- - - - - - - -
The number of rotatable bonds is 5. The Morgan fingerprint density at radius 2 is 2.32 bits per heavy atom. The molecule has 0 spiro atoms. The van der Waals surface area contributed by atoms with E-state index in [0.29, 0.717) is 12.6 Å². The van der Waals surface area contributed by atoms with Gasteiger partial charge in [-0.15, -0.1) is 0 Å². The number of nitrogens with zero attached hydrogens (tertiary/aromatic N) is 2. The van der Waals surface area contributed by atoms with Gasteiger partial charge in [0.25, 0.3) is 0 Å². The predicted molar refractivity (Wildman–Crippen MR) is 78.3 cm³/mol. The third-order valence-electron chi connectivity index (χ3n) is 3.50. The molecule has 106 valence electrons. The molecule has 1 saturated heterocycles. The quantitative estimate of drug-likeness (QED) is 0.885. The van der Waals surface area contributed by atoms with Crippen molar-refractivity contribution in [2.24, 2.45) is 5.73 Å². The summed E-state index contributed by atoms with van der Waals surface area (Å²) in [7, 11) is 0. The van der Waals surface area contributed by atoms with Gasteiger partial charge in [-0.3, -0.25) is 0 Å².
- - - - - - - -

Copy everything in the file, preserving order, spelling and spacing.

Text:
The number of rotatable bonds is 5. The Morgan fingerprint density at radius 2 is 2.32 bits per heavy atom. The molecule has 0 spiro atoms. The van der Waals surface area contributed by atoms with E-state index in [0.29, 0.717) is 12.6 Å². The van der Waals surface area contributed by atoms with Gasteiger partial charge in [-0.15, -0.1) is 0 Å². The number of nitrogens with zero attached hydrogens (tertiary/aromatic N) is 2. The van der Waals surface area contributed by atoms with Gasteiger partial charge in [0.25, 0.3) is 0 Å². The predicted molar refractivity (Wildman–Crippen MR) is 78.3 cm³/mol. The third-order valence-electron chi connectivity index (χ3n) is 3.50. The molecule has 106 valence electrons. The molecule has 1 saturated heterocycles. The quantitative estimate of drug-likeness (QED) is 0.885. The van der Waals surface area contributed by atoms with Crippen molar-refractivity contribution in [2.24, 2.45) is 5.73 Å². The summed E-state index contributed by atoms with van der Waals surface area (Å²) in [7, 11) is 0. The van der Waals surface area contributed by atoms with Gasteiger partial charge in [-0.3, -0.25) is 0 Å².